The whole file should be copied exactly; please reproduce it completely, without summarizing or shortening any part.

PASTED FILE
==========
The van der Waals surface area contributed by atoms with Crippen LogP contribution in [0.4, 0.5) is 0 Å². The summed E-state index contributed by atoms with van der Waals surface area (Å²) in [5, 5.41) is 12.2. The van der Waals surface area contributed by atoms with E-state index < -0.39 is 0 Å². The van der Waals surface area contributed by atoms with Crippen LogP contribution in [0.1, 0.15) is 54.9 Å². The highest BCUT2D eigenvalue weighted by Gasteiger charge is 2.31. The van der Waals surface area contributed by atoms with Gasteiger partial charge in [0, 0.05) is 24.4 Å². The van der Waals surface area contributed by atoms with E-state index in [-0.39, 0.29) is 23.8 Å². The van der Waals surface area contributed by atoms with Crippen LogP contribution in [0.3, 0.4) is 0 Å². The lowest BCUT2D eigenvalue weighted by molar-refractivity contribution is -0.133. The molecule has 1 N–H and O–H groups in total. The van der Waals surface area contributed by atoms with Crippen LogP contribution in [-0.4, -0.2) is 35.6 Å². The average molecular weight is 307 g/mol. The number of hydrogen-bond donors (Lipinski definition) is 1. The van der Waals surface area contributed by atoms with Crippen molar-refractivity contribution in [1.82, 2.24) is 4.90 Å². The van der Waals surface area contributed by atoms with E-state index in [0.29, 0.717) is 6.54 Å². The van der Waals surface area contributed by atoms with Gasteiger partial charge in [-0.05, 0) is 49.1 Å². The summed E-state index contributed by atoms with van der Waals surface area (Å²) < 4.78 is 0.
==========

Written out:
The van der Waals surface area contributed by atoms with Crippen LogP contribution in [0.4, 0.5) is 0 Å². The summed E-state index contributed by atoms with van der Waals surface area (Å²) in [5, 5.41) is 12.2. The van der Waals surface area contributed by atoms with E-state index < -0.39 is 0 Å². The van der Waals surface area contributed by atoms with Crippen LogP contribution in [0.1, 0.15) is 54.9 Å². The highest BCUT2D eigenvalue weighted by Gasteiger charge is 2.31. The van der Waals surface area contributed by atoms with Gasteiger partial charge in [0, 0.05) is 24.4 Å². The van der Waals surface area contributed by atoms with E-state index in [-0.39, 0.29) is 23.8 Å². The van der Waals surface area contributed by atoms with Crippen LogP contribution in [0.3, 0.4) is 0 Å². The lowest BCUT2D eigenvalue weighted by molar-refractivity contribution is -0.133. The molecule has 1 N–H and O–H groups in total. The van der Waals surface area contributed by atoms with Crippen LogP contribution in [-0.4, -0.2) is 35.6 Å². The average molecular weight is 307 g/mol. The number of hydrogen-bond donors (Lipinski definition) is 1. The van der Waals surface area contributed by atoms with Crippen molar-refractivity contribution in [1.82, 2.24) is 4.90 Å². The van der Waals surface area contributed by atoms with E-state index in [0.29, 0.717) is 6.54 Å². The van der Waals surface area contributed by atoms with Gasteiger partial charge in [-0.05, 0) is 49.1 Å². The summed E-state index contributed by atoms with van der Waals surface area (Å²) < 4.78 is 0.